You say “hey, would you like a cup of tea?” and they go “omg fuck yes, I would fucking LOVE a cup of tea! Thank you!*” then you know they want a cup of tea.

If you say “hey, would you like a cup of tea?” and they um and ahh and say, “I’m not really sure…” then you can make them a cup of tea or not, but be aware that they might not drink it, and if they don’t drink it then – this is the important bit –  don’t make them drink it. You can’t blame them for you going to the effort of making the tea on the off-chance they wanted it; you just have to deal with them not drinking it. Just because you made it doesn’t mean you are entitled to watch them drink it.

If they say “No thank you” then don’t make them tea. At all. Don’t make them tea, don’t make them drink tea, don’t get annoyed at them for not wanting tea. They just don’t want tea, ok?

They might say “Yes please, that’s kind of you” and then when the tea arrives they actually don’t want the tea at all. Sure, that’s kind of annoying as you’ve gone to the effort of making the tea, but they remain under no obligation to drink the tea. They did want tea, now they don’t. Sometimes people change their mind in the time it takes to boil that kettle, brew the tea and add the milk. And it’s ok for people to change their mind, and you are still not entitled to watch them drink it even though you went to the trouble of making it.

[...]

If someone said “yes” to tea around your  house last saturday, that doesn’t mean that they want you to make them tea all the time. They don’t want you to come around unexpectedly to their place and make them tea and force them to drink it going “BUT YOU WANTED TEA LAST WEEK”, or to wake up to find you pouring tea down their throat going “BUT YOU WANTED TEA LAST NIGHT”.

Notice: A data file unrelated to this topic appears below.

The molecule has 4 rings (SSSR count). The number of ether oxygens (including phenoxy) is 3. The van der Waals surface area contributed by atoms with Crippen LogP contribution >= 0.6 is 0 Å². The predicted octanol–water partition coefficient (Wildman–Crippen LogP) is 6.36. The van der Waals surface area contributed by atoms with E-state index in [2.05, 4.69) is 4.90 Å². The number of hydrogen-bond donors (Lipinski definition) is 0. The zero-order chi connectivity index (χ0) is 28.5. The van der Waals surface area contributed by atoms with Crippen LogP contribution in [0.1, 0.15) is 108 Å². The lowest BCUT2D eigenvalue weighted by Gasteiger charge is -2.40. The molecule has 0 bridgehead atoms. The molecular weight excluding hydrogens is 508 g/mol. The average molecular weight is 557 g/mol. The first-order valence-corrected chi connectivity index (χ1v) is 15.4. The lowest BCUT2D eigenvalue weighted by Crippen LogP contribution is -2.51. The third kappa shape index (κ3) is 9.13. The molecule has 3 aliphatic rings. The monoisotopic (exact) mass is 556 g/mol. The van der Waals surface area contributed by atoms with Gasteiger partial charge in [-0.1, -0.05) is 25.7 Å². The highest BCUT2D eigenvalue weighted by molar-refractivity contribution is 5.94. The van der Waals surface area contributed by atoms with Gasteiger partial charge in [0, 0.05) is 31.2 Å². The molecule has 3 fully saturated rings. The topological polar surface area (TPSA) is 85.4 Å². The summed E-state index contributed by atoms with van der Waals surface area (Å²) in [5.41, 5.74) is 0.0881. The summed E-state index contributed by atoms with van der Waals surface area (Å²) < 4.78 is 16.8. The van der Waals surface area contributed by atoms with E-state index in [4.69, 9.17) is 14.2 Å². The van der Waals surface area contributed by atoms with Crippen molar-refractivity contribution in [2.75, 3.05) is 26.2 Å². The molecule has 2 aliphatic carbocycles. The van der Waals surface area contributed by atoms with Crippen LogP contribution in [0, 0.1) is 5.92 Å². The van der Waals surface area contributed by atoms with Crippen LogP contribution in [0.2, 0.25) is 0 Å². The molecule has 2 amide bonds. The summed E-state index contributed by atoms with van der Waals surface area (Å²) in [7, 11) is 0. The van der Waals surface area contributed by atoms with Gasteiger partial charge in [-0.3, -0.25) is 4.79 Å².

The blogger is clearly setting up the mundane analogy with a cup of tea to quite effectively demonstrate how ridiculous it is not to respect someone's "no".

But what struck me when I first read this is that I've seen people actually, in real life, take similar offence to similar mundane everyday things.  This often (but not always) happens with parents and their kids, and often (but not always) involves food.  The offerer (often the parent) does something (often making food) that the offeree (often the kid) doesn't want and/or didn't ask for, then complains that the offeree doesn't want/take/eat/love it. Especially in a parent-kid scenario, the offerer has been known to scold the offeree for not wanting/taking/eating/loving it, or force/coerce the offeree into going through the motions of taking/eating/using the thing. And, especially in a food-related scenario, there seems to be a rather loud school of thought that etiquette requires putting on a show of taking/eating/using the thing, and that quietly abstaining is actively rude.

Now of course as adults, dealing with peers, sometimes we may find it's strategic to make the deliberate choice of putting on a show of appreciation in service of fostering the interpersonal relationship in the long term, and then just quietly go home and make our own damn cup of tea just the way we like it. (Just like, as adults, sometimes we may choose to consent to an act of intimacy that we aren't quite dripping with enthusiasm about in the service of fostering the interpersonal relationship in the long term.)

But, as adults, we understand that this is an option that one may choose to exercise, not a broadly-applicable expectation or a baseline requirement of social behaviour.  Kids are still working out, mostly from example, what constitutes broadly-applicable expectations and baseline requirements of social behaviour.

And when you're dealing with kids who are still developing their framework for what constitutes normal human behaviour and what constitutes reasonable expectations for people to have of each other, it could be detrimental to normalize the idea that you're Being Bad if you say no to something you didn't want in the first place.  And it could also be detrimental to normalize the idea that you're entitled to a positive response to your unwanted and unsolicited solely on the grounds that you presumptuously took the initiative.

If parents want to raise kids who respect other people's "no", and if parents want to raise who understand that if someone disrespects their "no" it isn't an act of love, maybe they should start by keeping an eye on the tone with which they offer their kids a cup of tea.

Sunday, December 14, 2014